John is a 3 year old child from Kenya. The family of two children lives in a single-rental house in Mlolongo-Nairobi. His mother sells omena (small silvery sardine-like fish that affords the same nutritious advantages) while his father is employed casually as a welder. He earns an average income of $2 a day. John was born with Hypospadias and Anorectal Malformation (he could not pass stool on his own). By September 2017, he had gone through the three stages of the anal rectal malformation correction surgeries and he made a full recovery. This was made possible through funding by Watsi supporters. Around August 2018, John had the first stage hypospadias repair and this was funded by the national health insurance fund. A second stage hypospadias repair is now required, but his family does not have the means for paying. Without treatment, he will continue to experience uncomfortable symptoms and will be at risk of infertility. Fortunately, John is scheduled to undergo corrective surgery on January 27th. Our medical partner, African Mission Healthcare Foundation, is requesting $700 to cover the total cost of his procedure and care. “It is embarrassing to seek help from the same people. Please find a way to help us once again,” says John’s mother.
Tam is an 18-year-old student from Cambodia. He has seven brothers, four sisters, and enjoys reading books and helping his father with his work in his free time. When he was a child, Tam had an ear infection. This infection caused the tympanic membrane, or the ear drum, in both ears to perforate. For this reason, Tam experiences discharge, itchiness, hearing loss, and tinnitus. He is unable to hear clearly and does not communicate well with others. Tam traveled to our medical partner's care center to receive treatment. On January 6th, he will undergo a myringoplasty procedure in both ears. During this procedure, surgeons will close the perforations. Our medical partner, Children's Surgical Centre, is requesting $913 to fund this procedure. This covers medications, supplies, and inpatient care. "I hope that after my surgery, my ear discharge will stop and I will be able to hear clearly again," Tam said.
Ngwe is a 46-year-old from Burma. She lives with her husband and 16-year-old son in Winkabar Village, Kyain Seikgyi Township, Karen State. Her son studies in grade 6 while her husband works as a day labour tapping rubber trees. Ngwe stopped working three years ago because of her health problems. Ngwe was diagnosed with a heart condition that involves a malformation of the mitral valve, the valve between the left atrium and left ventricle. This valve controls the flow of blood, but certain conditions may cause blood to flow backward or the valve to narrow. Currently, Ngwe feels tired and sometimes she has heart palpitation when she is active. She cannot walk long distances. Our medical partner, Burma Children Medical Fund, is requesting $1,500 to fund a mitral valve replacement for Ngwe. The treatment is scheduled to take place on October 31st and, once completed, will hopefully allow her to live more comfortably. “When I recover fully, I want to meditate [at the temple]. I also want to help out with household chores and make merit through various activities,” said Ngwe.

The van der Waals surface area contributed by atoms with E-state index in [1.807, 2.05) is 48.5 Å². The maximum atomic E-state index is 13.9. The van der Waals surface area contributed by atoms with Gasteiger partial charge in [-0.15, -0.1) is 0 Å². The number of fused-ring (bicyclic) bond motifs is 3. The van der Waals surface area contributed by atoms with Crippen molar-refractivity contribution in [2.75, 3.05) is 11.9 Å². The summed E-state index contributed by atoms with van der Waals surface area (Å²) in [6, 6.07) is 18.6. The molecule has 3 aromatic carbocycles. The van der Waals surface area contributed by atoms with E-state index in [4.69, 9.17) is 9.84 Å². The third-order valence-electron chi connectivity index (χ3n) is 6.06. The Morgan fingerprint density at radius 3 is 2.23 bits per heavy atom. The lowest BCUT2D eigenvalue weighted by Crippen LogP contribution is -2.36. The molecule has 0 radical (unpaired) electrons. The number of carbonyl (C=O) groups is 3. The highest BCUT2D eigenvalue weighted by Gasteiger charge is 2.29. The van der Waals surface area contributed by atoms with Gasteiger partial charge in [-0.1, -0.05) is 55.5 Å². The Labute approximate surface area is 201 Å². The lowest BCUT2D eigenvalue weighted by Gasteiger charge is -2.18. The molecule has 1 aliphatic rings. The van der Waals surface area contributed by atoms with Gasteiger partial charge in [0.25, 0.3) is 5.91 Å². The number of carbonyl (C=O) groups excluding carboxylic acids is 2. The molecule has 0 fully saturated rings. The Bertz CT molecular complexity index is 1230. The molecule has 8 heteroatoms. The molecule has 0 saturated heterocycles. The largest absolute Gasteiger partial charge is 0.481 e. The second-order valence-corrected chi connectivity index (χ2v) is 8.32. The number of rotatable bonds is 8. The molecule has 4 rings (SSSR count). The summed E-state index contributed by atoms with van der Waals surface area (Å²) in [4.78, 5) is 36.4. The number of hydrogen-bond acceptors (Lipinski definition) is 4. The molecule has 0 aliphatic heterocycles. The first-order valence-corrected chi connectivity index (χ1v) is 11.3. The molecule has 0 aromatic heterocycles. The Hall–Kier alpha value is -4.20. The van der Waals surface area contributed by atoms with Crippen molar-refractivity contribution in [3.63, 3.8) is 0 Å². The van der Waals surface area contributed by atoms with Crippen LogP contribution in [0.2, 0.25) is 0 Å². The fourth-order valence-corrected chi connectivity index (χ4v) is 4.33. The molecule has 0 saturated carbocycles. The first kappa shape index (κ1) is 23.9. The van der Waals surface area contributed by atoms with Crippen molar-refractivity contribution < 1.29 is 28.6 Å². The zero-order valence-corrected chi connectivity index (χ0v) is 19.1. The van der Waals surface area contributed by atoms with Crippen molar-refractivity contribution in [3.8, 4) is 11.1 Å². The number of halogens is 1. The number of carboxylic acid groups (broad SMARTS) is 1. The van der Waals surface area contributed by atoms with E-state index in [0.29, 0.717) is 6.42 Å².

Khu is a 22-month-old boy from Burma. He lives with his parents, grandmother and an older sister in Ei Tu Hta Internally Displaced Camp in Hpa-pun Township, Karen State. Since birth, Khu has had an inguinal hernia. When he turned one and a half years old, he started to learn to speak. Since then, whenever he cried, he touched his scrotum and said that it was painful. His parents were very sad to see Khu in pain but they could not do anything for him. Fortunately, on October 10, he will undergo hernia repair surgery at Mae Sot General Hospital, our medical partner's care center. Our medical partner, Burma Children Medical Fund, is requesting $1,500 to fund Khu's hernia repair surgery. The procedure is scheduled to take place on October 10 and, once completed, will hopefully allow him to live more comfortably. Khu's mother said, “When Khu is in pain, he would ask me to carry him on my back. If I do not do it, he would cry a lot. I feel very sorry that I cannot help him”. Khu loves playing with his older sister and friends when he is not in pain. His father said, “I want to see him playing happily."
Leah is a child from Tanzania. She is the first born child in her small family, she a playful and curious little girl. Leah’s mother is a stay home mother and her father works as a casual labor. Leah was diagnosed with left genu varus. Her left leg is bowed outward. This condition is typically caused by an excessive accumulation of fluoride in the bones, which often stems from contaminated drinking water. As a result, she has difficulty walking. Our medical partner, African Mission Healthcare, is requesting $940 to fund corrective surgery for Leah. The procedure is scheduled to take place on September 13th. Treatment will hopefully restore Leah's mobility, allow her to participate in a variety of activities, and greatly decrease her risk of future complications. Leah’s mother say, “Please help my daughter get this treatment so he is able to walk without pain or difficulty.”
Cynthia is a five year old sweet and talkative girl. On Tuesday evening, Cynthia came to our hospital accompanied by her mother with complaints after sustaining a fall one week ago. She sustained an injury on her left hand now she is unable to flex her elbow. On arrival, an x-Ray was done that confirmed that Cynthia has a completely displaced supracondylar fracture. Cynthia has been admitted into the pediatrics ward awaiting OREF surgery. Cynthia’s father is a shopkeeper and her mother is a housewife. Her father earns an average of $52 in a month. Having been blessed with three children, this gross income is too little to meet the needs of his children. He is unable to raise the funds for Cynthia's surgery bill causing him alot of fear and anxiety. Doctors suggest that her fracture need to be fixed urgently to avoid healing badly.